The disappearance of Malaysia Airlines Flight 370 highlights the need for security improvements both in tracking aircraft and screening passengers before they board planes, according to the International Air Transport Association.

The global airline association announced Tuesday that it is creating a task force to make recommendations by the end of the year on how commercial aircraft can be tracked continuously, The Associated Press reports.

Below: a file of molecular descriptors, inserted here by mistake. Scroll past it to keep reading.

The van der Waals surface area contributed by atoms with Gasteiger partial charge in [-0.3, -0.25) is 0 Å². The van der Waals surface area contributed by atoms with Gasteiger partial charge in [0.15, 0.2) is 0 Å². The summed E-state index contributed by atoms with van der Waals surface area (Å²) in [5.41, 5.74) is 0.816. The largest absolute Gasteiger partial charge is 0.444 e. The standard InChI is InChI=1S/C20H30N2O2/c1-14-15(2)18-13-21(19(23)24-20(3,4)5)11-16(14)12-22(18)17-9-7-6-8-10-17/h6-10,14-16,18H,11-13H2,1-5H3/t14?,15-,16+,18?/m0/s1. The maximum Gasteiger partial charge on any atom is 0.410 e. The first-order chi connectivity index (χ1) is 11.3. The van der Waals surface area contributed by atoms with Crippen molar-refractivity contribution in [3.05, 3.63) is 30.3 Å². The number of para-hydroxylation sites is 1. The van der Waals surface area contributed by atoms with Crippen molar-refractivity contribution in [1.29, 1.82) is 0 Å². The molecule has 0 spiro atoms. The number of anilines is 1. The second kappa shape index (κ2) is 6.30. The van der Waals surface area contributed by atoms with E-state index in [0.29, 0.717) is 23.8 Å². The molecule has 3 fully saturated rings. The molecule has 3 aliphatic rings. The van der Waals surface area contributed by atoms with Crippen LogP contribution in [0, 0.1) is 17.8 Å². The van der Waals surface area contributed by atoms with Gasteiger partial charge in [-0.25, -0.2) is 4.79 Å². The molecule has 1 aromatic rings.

“We cannot let another aircraft simply vanish,” says Tony Tyler, the director general of IATA. “In a world where our every move seems to be tracked, there is disbelief that an aircraft could simply disappear. Accidents are rare, but the current search for 370 is a reminder that we cannot be complacent on safety.”

Tyler called on governments to increase the use of passenger databases, such as the one operated by Interpol to determine if a passport has been stolen. According to AP, Interpol has a database of 40 million stolen or lost travel documents, but most countries don’t run passports through its computer system.